Łukasz Kulesa is Deputy Head of Research Office at the Polish Institute of International Affairs (Warsaw), where he directly supervises the institute’s research on international security, transatlantic relations, Russia and Eastern Europe. His areas of expertise include nuclear and conventional deterrence, arms control, NATO, Russian security policy, nonproliferation of weapons of mass destruction, and the transatlantic security relationship.

Andreas Lutsch:

Dr. Andreas Lutsch is a historian and Junior Professor of Intelligence Analysis in the Faculty of Intelligence at the Federal University of Applied Administrative Sciences, Berlin. In his research he concentrates on problems and methods of strategic foreign and military intelligence assessment and on the history of nuclear deterrence and nuclear order, with a focus on the status, position and preferences of the Federal Republic of Germany. Dr. Lutsch was a Stanton Postdoctoral Nuclear Security Fellow at Stanford University, has taught at the universities of Mainz, Würzburg, Stanford, Sciences Po Paris, and the University of Potsdam, and contributes to executive education programs.

Michal Onderco:

Michal Onderco is Full Professor of International Relations at Erasmus University Rotterdam. His main interest lies in the institutional structures for governing international security, including their origins and functioning. He obtained his PhD in political science from Vrije Universiteit Amsterdam in 2014. He is the author of ”Networked Nonproliferation” (SUP, 2022).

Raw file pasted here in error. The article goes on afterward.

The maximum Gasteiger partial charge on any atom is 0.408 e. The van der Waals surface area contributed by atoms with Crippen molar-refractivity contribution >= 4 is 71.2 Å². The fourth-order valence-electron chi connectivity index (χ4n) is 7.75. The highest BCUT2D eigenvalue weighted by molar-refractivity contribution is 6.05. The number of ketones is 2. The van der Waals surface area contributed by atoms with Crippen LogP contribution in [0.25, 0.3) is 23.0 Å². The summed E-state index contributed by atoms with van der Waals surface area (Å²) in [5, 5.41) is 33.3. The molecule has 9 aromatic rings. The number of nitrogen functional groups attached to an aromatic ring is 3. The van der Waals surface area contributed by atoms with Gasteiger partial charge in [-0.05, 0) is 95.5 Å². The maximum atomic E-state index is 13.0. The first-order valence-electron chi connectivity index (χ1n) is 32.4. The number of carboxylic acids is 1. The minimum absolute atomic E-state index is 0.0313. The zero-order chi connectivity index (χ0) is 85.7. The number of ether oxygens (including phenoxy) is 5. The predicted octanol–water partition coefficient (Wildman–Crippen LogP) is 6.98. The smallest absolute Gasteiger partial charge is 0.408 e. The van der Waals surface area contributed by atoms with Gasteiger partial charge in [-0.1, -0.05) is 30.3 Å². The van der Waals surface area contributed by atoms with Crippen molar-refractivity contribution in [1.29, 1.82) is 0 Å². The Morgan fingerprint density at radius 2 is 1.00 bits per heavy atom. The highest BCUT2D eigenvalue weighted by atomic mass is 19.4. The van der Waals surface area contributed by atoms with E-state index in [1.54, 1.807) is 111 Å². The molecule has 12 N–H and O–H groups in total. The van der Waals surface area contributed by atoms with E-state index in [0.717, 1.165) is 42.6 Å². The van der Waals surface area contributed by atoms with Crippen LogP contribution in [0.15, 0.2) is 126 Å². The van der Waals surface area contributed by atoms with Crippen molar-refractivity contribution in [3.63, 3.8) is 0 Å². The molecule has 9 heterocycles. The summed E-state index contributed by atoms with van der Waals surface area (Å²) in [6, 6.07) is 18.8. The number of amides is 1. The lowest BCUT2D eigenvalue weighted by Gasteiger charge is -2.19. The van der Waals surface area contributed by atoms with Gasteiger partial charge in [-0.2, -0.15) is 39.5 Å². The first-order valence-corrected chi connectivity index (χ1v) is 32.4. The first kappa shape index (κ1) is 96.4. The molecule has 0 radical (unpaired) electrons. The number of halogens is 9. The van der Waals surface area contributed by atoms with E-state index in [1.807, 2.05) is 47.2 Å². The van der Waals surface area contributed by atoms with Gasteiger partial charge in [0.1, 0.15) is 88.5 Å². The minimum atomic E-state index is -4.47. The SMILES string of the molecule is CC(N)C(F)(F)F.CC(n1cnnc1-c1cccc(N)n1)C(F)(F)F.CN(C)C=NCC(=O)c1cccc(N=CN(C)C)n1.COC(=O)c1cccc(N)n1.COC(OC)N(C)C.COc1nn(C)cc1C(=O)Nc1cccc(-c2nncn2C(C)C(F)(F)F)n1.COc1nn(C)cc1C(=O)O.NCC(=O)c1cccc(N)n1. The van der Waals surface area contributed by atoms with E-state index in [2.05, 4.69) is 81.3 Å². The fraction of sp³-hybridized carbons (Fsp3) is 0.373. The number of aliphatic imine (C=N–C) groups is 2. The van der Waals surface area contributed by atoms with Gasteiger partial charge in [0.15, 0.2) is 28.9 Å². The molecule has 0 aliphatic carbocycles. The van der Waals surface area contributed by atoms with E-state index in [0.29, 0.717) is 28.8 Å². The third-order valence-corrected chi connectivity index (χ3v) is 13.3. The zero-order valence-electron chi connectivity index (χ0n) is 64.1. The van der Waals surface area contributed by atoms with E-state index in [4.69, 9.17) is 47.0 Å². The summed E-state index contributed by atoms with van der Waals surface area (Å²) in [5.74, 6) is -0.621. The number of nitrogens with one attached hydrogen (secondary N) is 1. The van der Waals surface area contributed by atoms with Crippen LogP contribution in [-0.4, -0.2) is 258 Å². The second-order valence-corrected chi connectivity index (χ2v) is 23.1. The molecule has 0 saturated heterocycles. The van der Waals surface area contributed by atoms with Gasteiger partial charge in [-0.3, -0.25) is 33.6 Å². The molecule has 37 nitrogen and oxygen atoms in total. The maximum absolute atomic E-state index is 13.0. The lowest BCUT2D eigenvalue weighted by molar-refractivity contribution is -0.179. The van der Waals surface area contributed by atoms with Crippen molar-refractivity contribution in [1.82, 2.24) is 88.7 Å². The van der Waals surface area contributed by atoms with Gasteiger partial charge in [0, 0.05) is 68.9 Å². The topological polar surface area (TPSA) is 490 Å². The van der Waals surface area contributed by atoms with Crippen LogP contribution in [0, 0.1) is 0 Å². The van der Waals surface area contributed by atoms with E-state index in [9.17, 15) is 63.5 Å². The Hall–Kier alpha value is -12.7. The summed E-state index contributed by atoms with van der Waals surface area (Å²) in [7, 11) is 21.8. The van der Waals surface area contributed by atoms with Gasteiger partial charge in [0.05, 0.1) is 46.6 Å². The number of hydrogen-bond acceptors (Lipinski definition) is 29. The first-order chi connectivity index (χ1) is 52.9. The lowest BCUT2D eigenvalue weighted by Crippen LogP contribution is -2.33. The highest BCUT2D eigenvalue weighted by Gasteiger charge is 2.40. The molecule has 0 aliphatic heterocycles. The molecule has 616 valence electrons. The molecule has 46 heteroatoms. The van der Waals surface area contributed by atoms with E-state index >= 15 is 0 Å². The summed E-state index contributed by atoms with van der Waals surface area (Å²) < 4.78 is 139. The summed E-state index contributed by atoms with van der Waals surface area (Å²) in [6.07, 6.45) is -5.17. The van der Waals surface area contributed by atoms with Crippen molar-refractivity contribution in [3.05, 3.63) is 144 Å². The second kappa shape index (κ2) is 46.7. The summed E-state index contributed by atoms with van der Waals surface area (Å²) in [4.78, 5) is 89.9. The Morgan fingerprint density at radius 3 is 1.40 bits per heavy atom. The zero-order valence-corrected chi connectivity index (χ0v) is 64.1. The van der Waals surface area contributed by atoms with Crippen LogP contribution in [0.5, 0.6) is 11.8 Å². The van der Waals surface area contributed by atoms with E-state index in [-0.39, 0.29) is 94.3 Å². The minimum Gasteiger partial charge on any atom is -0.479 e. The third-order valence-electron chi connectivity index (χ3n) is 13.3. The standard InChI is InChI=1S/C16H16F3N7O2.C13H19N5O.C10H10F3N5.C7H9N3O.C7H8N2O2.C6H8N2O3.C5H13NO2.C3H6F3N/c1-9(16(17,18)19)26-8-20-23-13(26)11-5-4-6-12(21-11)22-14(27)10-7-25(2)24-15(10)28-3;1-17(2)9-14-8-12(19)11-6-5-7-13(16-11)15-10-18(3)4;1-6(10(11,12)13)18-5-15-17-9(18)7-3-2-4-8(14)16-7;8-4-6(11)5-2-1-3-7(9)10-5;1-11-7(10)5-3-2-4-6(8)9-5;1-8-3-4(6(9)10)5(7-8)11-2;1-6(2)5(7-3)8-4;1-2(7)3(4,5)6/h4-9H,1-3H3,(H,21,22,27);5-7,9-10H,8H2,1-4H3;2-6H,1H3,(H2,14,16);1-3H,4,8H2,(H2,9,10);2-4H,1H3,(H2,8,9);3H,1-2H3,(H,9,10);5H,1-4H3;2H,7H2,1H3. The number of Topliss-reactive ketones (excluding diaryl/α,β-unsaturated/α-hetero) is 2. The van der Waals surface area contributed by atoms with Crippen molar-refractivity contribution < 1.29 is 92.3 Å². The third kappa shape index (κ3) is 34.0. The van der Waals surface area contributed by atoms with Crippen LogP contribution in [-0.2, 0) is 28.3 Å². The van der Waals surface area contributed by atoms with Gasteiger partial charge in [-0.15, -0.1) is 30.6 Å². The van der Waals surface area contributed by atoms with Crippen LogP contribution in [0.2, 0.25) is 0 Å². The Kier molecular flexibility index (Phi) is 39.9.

Kristin Ven Bruusgaard

Kristin Ven Bruusgaard is currently Director of the Norwegian Intelligence School. She served as the Deputy Chief of the Norwegian Defense Commission 2021-2023, providing advice on future Norwegian security and defence policy. She is an expert on Russian nuclear strategy and European security, including the High North. 

Lauren Sukin:

Lauren Sukin is an assistant professor of international relations at the London School of Economics and Political Science. She is a non-resident scholar at the Carnegie Endowment for International Peace and an affiliate at the LSE Phelan United States Centre as well as Stanford University's Center for International Security and Cooperation. She holds a PhD and MA from the Department of Political Science at Stanford University and ABs from the Department of Political Science and Program in Literary Arts at Brown University.   

Julian Wucherpfennig: